'World's first' automatic mango harvester developed in Australia
Central Queensland University (CQUniversity), Australia, has built the world’s first mango auto-harvester, with the first prototype achieving 75% efficiency in automatically identifying and picking fruit in view during its first field trials at Yepoon.
According to the university, the prototype harvester takes approximately five seconds to harvest a fruit, from detection to placement.
Elaborating on the machine's functions, Ian Groves, of Groves Grown Fruit, Yeppoon, says: “That technology is also able to measure the size range of that fruit and so knowing how much fruit is in that block, knowing when it’s going to be mature and knowing the size of the fruit, means we can schedule our workforce, order the right number of cartons, the size of the inserts going into those cartons – this could be a real game changer, not only for our farm but for the entire industry.”
He adds: “The machinery identifying and counting fruit in the orchard turned out to be within just a few per cent of the actual number of fruit in the entire block last year.”
In regards to the significance this technology holds for the future, CQUniversity Professor Kerry Walsh believes it could help produce companies and their growers manage difficulties caused by labor shortages.
“The auto-harvester has the potential to solve some of the major labour force issues that currently limit the industry.”
The machine is already turning heads within the industry as a result of its early positive results, says CQUniversity.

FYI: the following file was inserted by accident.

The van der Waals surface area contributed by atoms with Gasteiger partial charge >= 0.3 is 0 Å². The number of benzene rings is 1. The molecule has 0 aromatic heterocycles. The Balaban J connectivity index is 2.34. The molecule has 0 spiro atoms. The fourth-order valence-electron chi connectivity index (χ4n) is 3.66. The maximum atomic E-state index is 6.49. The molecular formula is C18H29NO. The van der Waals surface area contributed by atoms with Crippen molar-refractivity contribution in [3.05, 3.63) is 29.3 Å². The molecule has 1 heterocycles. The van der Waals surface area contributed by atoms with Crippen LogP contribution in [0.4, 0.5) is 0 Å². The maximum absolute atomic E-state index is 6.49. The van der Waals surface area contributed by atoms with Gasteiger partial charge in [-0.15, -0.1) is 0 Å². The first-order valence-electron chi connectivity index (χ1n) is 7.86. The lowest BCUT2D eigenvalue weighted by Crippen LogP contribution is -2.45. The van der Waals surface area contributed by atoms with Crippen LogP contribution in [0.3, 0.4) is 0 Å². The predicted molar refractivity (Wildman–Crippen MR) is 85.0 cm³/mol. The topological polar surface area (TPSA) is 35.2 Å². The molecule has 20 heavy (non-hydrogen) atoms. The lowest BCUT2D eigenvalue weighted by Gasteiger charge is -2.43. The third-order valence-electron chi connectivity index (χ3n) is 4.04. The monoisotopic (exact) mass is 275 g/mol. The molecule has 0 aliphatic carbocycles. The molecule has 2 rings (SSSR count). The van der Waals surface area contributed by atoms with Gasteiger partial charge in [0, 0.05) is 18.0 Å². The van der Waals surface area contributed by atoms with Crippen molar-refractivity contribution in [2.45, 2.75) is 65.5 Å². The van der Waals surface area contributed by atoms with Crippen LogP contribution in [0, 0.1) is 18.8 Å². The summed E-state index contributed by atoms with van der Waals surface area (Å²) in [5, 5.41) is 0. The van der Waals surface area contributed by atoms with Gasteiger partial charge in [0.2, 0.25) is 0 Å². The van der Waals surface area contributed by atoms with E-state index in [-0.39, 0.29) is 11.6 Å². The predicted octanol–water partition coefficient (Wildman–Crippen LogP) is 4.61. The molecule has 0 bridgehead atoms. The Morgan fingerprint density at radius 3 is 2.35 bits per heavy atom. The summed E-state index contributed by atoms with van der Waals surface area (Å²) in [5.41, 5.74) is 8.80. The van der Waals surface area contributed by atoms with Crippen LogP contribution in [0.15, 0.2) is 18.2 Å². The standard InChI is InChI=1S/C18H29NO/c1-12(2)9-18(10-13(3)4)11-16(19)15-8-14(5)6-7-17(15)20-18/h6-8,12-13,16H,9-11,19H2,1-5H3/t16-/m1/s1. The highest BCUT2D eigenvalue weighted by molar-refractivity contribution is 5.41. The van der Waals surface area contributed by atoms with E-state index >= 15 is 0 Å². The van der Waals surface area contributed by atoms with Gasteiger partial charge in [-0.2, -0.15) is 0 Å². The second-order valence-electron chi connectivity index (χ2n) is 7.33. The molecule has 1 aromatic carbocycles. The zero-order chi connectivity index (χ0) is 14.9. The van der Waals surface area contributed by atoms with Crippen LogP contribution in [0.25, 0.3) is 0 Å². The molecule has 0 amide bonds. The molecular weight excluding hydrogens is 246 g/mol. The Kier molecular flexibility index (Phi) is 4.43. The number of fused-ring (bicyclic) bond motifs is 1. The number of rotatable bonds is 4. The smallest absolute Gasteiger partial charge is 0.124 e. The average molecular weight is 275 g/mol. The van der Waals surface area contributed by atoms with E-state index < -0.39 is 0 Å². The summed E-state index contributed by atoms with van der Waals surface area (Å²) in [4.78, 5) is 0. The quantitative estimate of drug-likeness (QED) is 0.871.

It notes that its researchers are now working to take their mango sensor and auto-harvest technologies to commercial-ready deployment.
Walsh says he will reveal details of the auto-harvester at this week’s Australian Mango Industry Association conference in Darwin, including researchers' aims to improve the harvester's performance to over 90% efficiency in picking fruit in view, to increase its speed, and to refine its construction to reduce costs.
One possible modified version of the prototype would see it mounted on a terrestrial drone to operate autonomously, at faster speeds and higher accuracies.
“The end goal is to save costs and improve productivity on farms while driving consumer demand by ensuring a top-quality eating experience every time,” Walsh explains.
The prototype was developed as part of a RND4Profit Commonwealth-funded research project led by Horticulture Innovation.
It is just the latest technology created by Walsh's team, which previously delivered to industry a near-infrared spectroscopy (NIRS) measurement system to access the eating quality of mangos and predict their ideal harvest time.
Now adopted within the mango industry, the university asserts that this advancement laid the foundation for research into in-field machine vision systems to count fruit and estimate fruit size for fruit load estimates before harvest, allowing farmers to better plan how many pickers to hire at which time periods.
"Both harvest estimates and autoharvest works best deployed in small tree-high density orchards, so this work complements the Queensland DAF work on such orchard designs,” concludes Walsh.